Harvard University students agreed by vote that plastic single-use water bottles should no longer be sold on campus, leaving the fate of plastic water bottles in jeopardy at the Ivy League institution.
While campus administrators cannot be forced to go along with the student vote’s outcome, organizers of the ballot measure say they expect cooperation from Harvard officials, who will be lobbied by the student government to comply.
“We will be working with the administration to make sure student wishes are met,” Katrina Malakhoff, chairperson of the Harvard Environmental Action Committee, said in an email to The College Fix.
Sixty-four percent of students who voted in Harvard’s fall referendum late last month supported “ending the sale and distribution of plastic non-reusable water bottles on campus (including at Harvard cafes and Crimson Catering events) and making drinking water more accessible through the installation of additional water fountains and reusable water bottle filling stations.”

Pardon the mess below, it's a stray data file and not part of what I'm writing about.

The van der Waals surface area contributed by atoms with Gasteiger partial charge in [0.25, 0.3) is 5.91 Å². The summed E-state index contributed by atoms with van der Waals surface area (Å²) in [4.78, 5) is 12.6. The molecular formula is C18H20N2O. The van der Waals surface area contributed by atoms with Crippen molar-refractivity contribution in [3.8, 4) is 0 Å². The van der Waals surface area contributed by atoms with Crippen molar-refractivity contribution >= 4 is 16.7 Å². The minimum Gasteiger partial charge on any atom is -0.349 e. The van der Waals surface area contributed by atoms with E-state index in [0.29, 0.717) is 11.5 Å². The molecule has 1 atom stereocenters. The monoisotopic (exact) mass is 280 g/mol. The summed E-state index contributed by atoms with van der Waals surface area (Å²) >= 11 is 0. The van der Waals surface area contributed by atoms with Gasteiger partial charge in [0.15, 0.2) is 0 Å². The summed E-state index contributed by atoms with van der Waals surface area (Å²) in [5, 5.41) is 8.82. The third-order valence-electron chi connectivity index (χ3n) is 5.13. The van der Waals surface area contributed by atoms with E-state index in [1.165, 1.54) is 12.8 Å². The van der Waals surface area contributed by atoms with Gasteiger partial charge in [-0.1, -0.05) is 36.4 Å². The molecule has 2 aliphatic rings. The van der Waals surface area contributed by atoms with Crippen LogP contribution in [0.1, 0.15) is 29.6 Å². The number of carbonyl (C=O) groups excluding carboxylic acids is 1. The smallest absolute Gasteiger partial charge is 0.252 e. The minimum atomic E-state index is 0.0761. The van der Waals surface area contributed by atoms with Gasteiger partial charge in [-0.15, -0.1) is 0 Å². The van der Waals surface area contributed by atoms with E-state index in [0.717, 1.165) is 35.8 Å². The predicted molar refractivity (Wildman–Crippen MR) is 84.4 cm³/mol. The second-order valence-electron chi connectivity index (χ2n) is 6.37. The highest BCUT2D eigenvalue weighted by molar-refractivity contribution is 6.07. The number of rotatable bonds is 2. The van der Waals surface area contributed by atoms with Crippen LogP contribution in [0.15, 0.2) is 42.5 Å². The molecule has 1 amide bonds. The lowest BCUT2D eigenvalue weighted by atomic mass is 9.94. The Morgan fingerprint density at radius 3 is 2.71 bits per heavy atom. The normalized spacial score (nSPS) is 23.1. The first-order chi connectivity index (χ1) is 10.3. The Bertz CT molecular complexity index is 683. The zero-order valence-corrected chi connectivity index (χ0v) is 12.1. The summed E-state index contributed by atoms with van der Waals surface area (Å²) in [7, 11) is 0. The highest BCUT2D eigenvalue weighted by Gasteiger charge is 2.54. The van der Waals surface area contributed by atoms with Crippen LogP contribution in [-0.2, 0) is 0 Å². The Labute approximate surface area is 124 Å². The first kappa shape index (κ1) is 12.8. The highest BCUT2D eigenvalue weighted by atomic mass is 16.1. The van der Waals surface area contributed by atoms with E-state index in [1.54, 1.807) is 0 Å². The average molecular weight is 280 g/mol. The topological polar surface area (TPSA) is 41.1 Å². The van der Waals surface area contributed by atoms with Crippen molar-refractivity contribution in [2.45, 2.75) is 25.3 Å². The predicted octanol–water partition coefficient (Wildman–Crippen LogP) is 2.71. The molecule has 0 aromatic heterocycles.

Harvard University officials did not respond to phone calls and emails from The College Fix asking if they would support the student referendum’s majority vote to end the sale of bottled water on campus.
Malakhoof, in her email, said “now that students have shown their support, we are optimistic that these stations can be installed within the next few months.”
Funding for the new water stations will be shouldered by a grant the environmental action committee received, as well as support from the Harvard Office for Sustainability and other campus coffers, Malakhoff said.
Single-use plastic water bottles are the latest environmental trending cause. Critics contend the environment is polluted once to create the plastic bottles, then again when they clog landfills, and further tout tap water as just as good if not better than bottled.